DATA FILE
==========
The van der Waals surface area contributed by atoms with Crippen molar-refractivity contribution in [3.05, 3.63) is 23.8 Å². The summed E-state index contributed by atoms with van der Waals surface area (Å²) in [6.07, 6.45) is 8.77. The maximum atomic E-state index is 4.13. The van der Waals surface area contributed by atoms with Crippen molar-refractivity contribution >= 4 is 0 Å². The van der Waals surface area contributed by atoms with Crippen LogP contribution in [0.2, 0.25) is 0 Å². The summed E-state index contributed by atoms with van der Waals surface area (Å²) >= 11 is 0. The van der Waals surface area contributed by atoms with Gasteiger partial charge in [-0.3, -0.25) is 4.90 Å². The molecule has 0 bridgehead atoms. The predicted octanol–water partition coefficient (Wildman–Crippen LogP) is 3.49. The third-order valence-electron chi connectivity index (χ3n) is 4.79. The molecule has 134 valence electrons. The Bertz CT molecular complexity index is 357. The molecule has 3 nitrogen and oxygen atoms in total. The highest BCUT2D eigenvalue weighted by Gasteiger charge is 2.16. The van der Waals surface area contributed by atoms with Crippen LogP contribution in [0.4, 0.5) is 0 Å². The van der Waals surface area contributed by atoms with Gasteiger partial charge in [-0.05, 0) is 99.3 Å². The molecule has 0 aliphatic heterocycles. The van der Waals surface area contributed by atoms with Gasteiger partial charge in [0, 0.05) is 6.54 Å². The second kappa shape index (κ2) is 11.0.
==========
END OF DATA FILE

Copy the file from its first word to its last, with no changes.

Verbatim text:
The van der Waals surface area contributed by atoms with Crippen molar-refractivity contribution in [3.05, 3.63) is 23.8 Å². The summed E-state index contributed by atoms with van der Waals surface area (Å²) in [6.07, 6.45) is 8.77. The maximum atomic E-state index is 4.13. The van der Waals surface area contributed by atoms with Crippen molar-refractivity contribution >= 4 is 0 Å². The van der Waals surface area contributed by atoms with Crippen LogP contribution in [0.2, 0.25) is 0 Å². The summed E-state index contributed by atoms with van der Waals surface area (Å²) >= 11 is 0. The van der Waals surface area contributed by atoms with Gasteiger partial charge in [-0.3, -0.25) is 4.90 Å². The molecule has 0 bridgehead atoms. The predicted octanol–water partition coefficient (Wildman–Crippen LogP) is 3.49. The third-order valence-electron chi connectivity index (χ3n) is 4.79. The molecule has 134 valence electrons. The Bertz CT molecular complexity index is 357. The molecule has 3 nitrogen and oxygen atoms in total. The highest BCUT2D eigenvalue weighted by Gasteiger charge is 2.16. The van der Waals surface area contributed by atoms with Crippen LogP contribution in [0.4, 0.5) is 0 Å². The van der Waals surface area contributed by atoms with Gasteiger partial charge in [-0.05, 0) is 99.3 Å². The molecule has 0 aliphatic heterocycles. The van der Waals surface area contributed by atoms with Gasteiger partial charge in [0, 0.05) is 6.54 Å². The second kappa shape index (κ2) is 11.0.